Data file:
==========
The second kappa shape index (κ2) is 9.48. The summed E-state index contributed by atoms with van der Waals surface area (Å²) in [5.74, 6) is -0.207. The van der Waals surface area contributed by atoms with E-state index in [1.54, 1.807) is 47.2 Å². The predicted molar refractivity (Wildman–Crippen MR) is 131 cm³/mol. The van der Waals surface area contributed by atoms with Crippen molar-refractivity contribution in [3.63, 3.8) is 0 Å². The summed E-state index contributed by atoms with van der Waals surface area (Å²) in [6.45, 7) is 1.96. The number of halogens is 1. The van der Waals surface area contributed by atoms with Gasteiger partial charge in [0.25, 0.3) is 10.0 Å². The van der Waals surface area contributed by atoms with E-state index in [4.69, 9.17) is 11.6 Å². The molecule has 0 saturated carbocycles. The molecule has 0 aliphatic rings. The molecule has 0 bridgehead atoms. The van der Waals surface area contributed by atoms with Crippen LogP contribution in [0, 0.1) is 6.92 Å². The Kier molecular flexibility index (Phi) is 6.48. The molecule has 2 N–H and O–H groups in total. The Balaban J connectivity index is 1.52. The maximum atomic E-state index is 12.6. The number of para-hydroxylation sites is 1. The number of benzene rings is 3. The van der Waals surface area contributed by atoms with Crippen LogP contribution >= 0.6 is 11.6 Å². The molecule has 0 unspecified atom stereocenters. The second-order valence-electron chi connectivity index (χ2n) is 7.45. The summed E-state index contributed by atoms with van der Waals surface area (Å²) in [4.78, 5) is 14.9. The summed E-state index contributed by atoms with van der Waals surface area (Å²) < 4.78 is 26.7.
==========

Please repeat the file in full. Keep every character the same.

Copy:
The second kappa shape index (κ2) is 9.48. The summed E-state index contributed by atoms with van der Waals surface area (Å²) in [5.74, 6) is -0.207. The van der Waals surface area contributed by atoms with E-state index in [1.54, 1.807) is 47.2 Å². The predicted molar refractivity (Wildman–Crippen MR) is 131 cm³/mol. The van der Waals surface area contributed by atoms with Crippen molar-refractivity contribution in [3.63, 3.8) is 0 Å². The summed E-state index contributed by atoms with van der Waals surface area (Å²) in [6.45, 7) is 1.96. The number of halogens is 1. The van der Waals surface area contributed by atoms with Gasteiger partial charge in [0.25, 0.3) is 10.0 Å². The van der Waals surface area contributed by atoms with E-state index in [4.69, 9.17) is 11.6 Å². The molecule has 0 saturated carbocycles. The molecule has 0 aliphatic rings. The molecule has 0 bridgehead atoms. The van der Waals surface area contributed by atoms with Crippen LogP contribution in [0, 0.1) is 6.92 Å². The Kier molecular flexibility index (Phi) is 6.48. The molecule has 2 N–H and O–H groups in total. The Balaban J connectivity index is 1.52. The maximum atomic E-state index is 12.6. The number of para-hydroxylation sites is 1. The number of benzene rings is 3. The van der Waals surface area contributed by atoms with Crippen LogP contribution >= 0.6 is 11.6 Å². The molecule has 0 unspecified atom stereocenters. The second-order valence-electron chi connectivity index (χ2n) is 7.45. The summed E-state index contributed by atoms with van der Waals surface area (Å²) in [4.78, 5) is 14.9. The summed E-state index contributed by atoms with van der Waals surface area (Å²) < 4.78 is 26.7.